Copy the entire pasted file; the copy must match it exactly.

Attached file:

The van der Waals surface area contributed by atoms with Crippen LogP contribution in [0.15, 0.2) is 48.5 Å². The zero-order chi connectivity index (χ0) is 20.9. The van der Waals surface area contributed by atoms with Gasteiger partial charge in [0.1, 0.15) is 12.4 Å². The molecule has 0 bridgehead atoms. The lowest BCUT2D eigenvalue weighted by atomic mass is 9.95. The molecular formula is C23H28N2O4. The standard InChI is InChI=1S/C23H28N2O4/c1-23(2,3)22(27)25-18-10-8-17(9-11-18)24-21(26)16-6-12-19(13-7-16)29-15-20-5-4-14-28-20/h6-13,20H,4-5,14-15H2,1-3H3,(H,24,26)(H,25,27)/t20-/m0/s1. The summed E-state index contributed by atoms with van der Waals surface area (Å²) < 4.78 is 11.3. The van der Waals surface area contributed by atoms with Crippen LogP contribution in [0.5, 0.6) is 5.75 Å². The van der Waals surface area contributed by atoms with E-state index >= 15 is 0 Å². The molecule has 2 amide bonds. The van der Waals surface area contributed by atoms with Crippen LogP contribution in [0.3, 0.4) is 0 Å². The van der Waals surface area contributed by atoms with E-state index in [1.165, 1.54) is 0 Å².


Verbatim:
The van der Waals surface area contributed by atoms with Crippen LogP contribution in [0.15, 0.2) is 48.5 Å². The zero-order chi connectivity index (χ0) is 20.9. The van der Waals surface area contributed by atoms with Gasteiger partial charge in [0.1, 0.15) is 12.4 Å². The molecule has 0 bridgehead atoms. The lowest BCUT2D eigenvalue weighted by atomic mass is 9.95. The molecular formula is C23H28N2O4. The standard InChI is InChI=1S/C23H28N2O4/c1-23(2,3)22(27)25-18-10-8-17(9-11-18)24-21(26)16-6-12-19(13-7-16)29-15-20-5-4-14-28-20/h6-13,20H,4-5,14-15H2,1-3H3,(H,24,26)(H,25,27)/t20-/m0/s1. The summed E-state index contributed by atoms with van der Waals surface area (Å²) < 4.78 is 11.3. The van der Waals surface area contributed by atoms with Crippen LogP contribution in [0.5, 0.6) is 5.75 Å². The van der Waals surface area contributed by atoms with E-state index >= 15 is 0 Å². The molecule has 2 amide bonds. The van der Waals surface area contributed by atoms with Crippen LogP contribution in [0.3, 0.4) is 0 Å². The van der Waals surface area contributed by atoms with E-state index in [1.165, 1.54) is 0 Å².